Tuesday, December 6, 2022
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What is a shutter button?

During a recent trip someone asked me to use their phone to take their picture in front of an epic view of the Apallachian mountains. I then asked them to take a picture of my girlfriend and I with my camera. I carefully handed it to them and made sure the strap was around their neck before letting go… The first thing they said was “how do I look through it?”

Ok… look through the viewfinder I said. Their friends started yelling instructions, “hold it up to your eye”. Etc. Then the question was, “how do I take the picture”. Ok… “press the shutter button”… And then they asked: “What is the shutter button?”

What is the shutter button? I realized that phones don’t have shutter buttons, viewfinders, or shutters for that matter. So many photographers may not even know that mechanical shutters exist in addition to mechanical shutter buttons.

Still, who doesn’t know what a shutter button is? Turns out not everyone has used a camera with an actual shutter button on it. Even though pretty much everyone has used a camera thanks to their cellphones, hardly anyone has used a camera with an actual shutter button on it.

Anyway, it seems that some people don’t know what a shutter button is. It is a physical (real) button that when pressed, connects two pieces of metal together (metal is an electrically conductive element unlike most plastics) thus closing a circuit. When this circuit is closed an electrical signal passes through the closed circuit. This electrical signal is detected by a microcontroller in the camera which is connected to the shutter button circuit. When the microcontroller detects the signal that the shutter circuit has closed, the controller then sets off a chain of events within the camera which lead to the activation of the shutter.

An image of a shutter button:

It turns out there is more to some shutter buttons than this. In many autofocus cameras the shutter button has two electrical contacts. The first is the AF activation circuit, and the second is the shutter activation circuit. In Canon’s Autofocus cameras triggering the AF function via the shutter button is called “half-pressing” the shutter button. All of Canon’s AF capable cameras work this way.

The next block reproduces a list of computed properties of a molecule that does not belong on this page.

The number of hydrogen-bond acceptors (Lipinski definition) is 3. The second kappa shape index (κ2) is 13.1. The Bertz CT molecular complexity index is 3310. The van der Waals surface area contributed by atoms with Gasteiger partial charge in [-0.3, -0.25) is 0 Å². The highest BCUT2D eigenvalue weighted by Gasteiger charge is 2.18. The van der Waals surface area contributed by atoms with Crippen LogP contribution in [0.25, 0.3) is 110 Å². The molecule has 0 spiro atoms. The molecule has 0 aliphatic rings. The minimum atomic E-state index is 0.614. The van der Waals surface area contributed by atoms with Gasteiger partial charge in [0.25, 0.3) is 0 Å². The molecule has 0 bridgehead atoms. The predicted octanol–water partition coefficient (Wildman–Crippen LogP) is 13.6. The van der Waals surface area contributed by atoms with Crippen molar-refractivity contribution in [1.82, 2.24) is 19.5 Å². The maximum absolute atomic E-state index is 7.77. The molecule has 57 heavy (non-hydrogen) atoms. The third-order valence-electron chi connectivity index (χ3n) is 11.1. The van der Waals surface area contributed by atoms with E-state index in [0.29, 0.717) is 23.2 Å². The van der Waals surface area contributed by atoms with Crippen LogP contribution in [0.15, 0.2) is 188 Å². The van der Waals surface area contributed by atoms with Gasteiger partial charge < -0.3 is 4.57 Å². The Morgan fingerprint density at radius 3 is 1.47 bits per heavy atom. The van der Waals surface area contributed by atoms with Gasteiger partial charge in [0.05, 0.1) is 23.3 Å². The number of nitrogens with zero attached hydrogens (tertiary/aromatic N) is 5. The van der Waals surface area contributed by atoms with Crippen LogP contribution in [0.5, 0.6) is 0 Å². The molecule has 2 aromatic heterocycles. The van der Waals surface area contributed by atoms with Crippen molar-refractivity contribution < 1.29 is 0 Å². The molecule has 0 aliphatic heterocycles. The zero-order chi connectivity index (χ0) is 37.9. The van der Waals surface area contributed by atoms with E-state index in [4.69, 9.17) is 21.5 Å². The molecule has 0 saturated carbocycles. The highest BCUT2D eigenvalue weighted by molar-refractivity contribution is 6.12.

The way a half-press style shutter button works is simple. The first circuit, or AF circuit, is a spring loaded button with no click. Half pressing the shutter compresses the spring holding apart the two sides of the AF circuit until the two sides of the circuit make contact with one another, thus closing the AF circuit and triggering activation of the AF systems within the camera.

To trigger the actual shutter, the button must be further depressed. This second “full press” is the part that triggers the shutter and actually causes a picture to be taken, and is differentiated from the AF half press by increased spring pressure and a subtle “click” sensation.

On a cellphone there is no shutter and there is no physical button. There is a spot on the screen that you touch which people might call a button but isn’t actually a button. It only looks like a button and acts like a simple button. This is what is referred to by Baudrillard as a Simulacra.

Simulacra are things that exist in virtual space and replicate the behavior of real objects such as cameras by essentially creating a video game interface that simulates the steps required to used a real object such as a real camera.

Simulacra are not unique to phones, simulacra exist in all graphical user interfaces. The creation of simulacra is dependent on an understanding of the physical world, without this shared reference point computers might not be easily understandable by someone who doesn’t already know how computers work.

It may seem like a minor issue, but the way a real shutter button works provides tactile feedback and control over the camera that is difficult to replicate with a typical cellphone screen.

When it comes to reliably taking the pictures, especially when attempting to photograph quickly occurring moments, it’s hard to argue with the simplicity of a physical shutter button.

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